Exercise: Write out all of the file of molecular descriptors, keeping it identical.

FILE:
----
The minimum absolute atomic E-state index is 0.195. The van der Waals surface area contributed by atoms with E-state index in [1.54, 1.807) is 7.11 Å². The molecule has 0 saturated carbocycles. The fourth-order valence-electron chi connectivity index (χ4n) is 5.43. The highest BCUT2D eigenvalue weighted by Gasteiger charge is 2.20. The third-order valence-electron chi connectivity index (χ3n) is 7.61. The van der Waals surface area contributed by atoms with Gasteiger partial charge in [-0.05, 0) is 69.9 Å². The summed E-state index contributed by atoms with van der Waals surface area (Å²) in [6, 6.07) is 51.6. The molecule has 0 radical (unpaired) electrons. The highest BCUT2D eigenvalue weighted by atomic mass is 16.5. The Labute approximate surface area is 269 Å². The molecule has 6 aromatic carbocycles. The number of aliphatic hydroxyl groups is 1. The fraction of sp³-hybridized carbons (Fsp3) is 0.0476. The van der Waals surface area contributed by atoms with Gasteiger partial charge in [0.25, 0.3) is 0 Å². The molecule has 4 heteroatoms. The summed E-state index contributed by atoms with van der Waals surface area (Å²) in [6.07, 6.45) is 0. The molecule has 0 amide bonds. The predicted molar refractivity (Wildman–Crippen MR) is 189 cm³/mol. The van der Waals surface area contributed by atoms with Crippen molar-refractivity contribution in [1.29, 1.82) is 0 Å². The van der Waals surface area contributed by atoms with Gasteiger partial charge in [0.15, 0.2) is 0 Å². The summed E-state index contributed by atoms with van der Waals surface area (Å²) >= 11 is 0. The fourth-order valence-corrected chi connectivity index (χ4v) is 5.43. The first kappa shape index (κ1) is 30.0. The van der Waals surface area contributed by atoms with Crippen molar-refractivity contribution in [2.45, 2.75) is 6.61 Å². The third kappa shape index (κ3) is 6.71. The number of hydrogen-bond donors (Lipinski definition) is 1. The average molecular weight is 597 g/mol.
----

The minimum absolute atomic E-state index is 0.195. The van der Waals surface area contributed by atoms with E-state index in [1.54, 1.807) is 7.11 Å². The molecule has 0 saturated carbocycles. The fourth-order valence-electron chi connectivity index (χ4n) is 5.43. The highest BCUT2D eigenvalue weighted by Gasteiger charge is 2.20. The third-order valence-electron chi connectivity index (χ3n) is 7.61. The van der Waals surface area contributed by atoms with Gasteiger partial charge in [-0.05, 0) is 69.9 Å². The summed E-state index contributed by atoms with van der Waals surface area (Å²) in [6, 6.07) is 51.6. The molecule has 0 radical (unpaired) electrons. The highest BCUT2D eigenvalue weighted by atomic mass is 16.5. The Labute approximate surface area is 269 Å². The molecule has 6 aromatic carbocycles. The number of aliphatic hydroxyl groups is 1. The fraction of sp³-hybridized carbons (Fsp3) is 0.0476. The van der Waals surface area contributed by atoms with Gasteiger partial charge in [0.25, 0.3) is 0 Å². The molecule has 4 heteroatoms. The summed E-state index contributed by atoms with van der Waals surface area (Å²) in [6.07, 6.45) is 0. The molecule has 0 amide bonds. The predicted molar refractivity (Wildman–Crippen MR) is 189 cm³/mol. The van der Waals surface area contributed by atoms with Crippen molar-refractivity contribution in [1.29, 1.82) is 0 Å². The van der Waals surface area contributed by atoms with Gasteiger partial charge in [0.15, 0.2) is 0 Å². The summed E-state index contributed by atoms with van der Waals surface area (Å²) >= 11 is 0. The fourth-order valence-corrected chi connectivity index (χ4v) is 5.43. The first kappa shape index (κ1) is 30.0. The van der Waals surface area contributed by atoms with Crippen molar-refractivity contribution in [2.45, 2.75) is 6.61 Å². The third kappa shape index (κ3) is 6.71. The number of hydrogen-bond donors (Lipinski definition) is 1. The average molecular weight is 597 g/mol.